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Protecting New York’s freshwater wetlands is now more important than ever

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Photo: Laura Heady
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Photo: Laura Heady

Though wetlands provide critical habitat, reduce flood risk, improve water quality, and purify drinking water, they continuously fall victim to unchecked development, pollution, degradation, and climate change impacts. Wetlands are also at risk due to shifting federal protections. Most recently, in May 2023, the U.S. Supreme Court drastically narrowed the scope of wetlands protected under the Clean Water Act in the case of Sackett v. EPA. It is now more important than ever to strengthen New York’s regulations to protect the state’s freshwater wetlands to the maximum extent possible.

What is a wetland?

There are four main characteristics that identify a wetland area: hydrology, soil type, vegetation, and species. Wetlands are, as you might expect, distinguished by the presence of water. They also have unique soil characteristics, support vegetation specifically adapted to inundation and/or wet conditions, and contain species adapted to flourish under these conditions.

In truth, wetlands are not easily defined and vary dramatically as a result of regional and local differences in soils, topography, climate, hydrology, water chemistry, vegetation, and other factors, including human disturbance. There is not a single definition of wetland that all agencies, scientists, policymakers, or landowners use. This inconsistency often makes it difficult to recognize and protect wetland areas.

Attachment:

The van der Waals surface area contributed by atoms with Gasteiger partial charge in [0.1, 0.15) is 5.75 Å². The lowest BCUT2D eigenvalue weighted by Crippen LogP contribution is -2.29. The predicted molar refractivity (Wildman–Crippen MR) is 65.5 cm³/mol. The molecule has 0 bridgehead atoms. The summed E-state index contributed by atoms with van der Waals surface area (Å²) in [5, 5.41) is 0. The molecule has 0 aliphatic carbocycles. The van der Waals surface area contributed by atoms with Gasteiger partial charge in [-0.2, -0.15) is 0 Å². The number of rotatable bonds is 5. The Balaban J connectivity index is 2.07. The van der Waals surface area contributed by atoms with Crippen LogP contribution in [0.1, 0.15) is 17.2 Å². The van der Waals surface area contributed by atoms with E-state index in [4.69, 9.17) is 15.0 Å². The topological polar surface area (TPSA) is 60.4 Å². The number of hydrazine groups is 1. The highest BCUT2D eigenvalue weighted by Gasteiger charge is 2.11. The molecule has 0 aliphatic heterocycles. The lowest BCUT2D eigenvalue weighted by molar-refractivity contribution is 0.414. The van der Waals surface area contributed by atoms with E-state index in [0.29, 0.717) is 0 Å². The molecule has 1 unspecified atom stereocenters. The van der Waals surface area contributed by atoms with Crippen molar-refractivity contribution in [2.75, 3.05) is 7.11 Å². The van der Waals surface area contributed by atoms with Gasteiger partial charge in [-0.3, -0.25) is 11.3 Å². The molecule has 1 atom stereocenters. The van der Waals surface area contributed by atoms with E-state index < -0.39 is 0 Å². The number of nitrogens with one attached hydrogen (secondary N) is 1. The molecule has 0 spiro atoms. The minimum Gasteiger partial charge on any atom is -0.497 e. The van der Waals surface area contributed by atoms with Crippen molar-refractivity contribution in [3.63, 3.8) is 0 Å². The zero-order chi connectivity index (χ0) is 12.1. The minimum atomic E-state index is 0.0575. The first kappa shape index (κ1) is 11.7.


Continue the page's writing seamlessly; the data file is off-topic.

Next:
Officially, the United States Environmental Protection Agency defines wetlands as “areas where water covers the soil or is present either at or near the surface of the soil all year or for varying periods of time during the year, including during the growing season.” New York State Department of Environmental Conservation (DEC) defines wetlands as “areas saturated by surface groundwater sufficient to support distinctive vegetation adapted for life in saturated soils.”

Why are wetlands important?

Wetlands carry out many functions that make them valuable to society, including providing critical habitat, reducing flood risk, improving water quality, storing carbon, and purifying drinking water – all of which become more important with increasing climate impacts.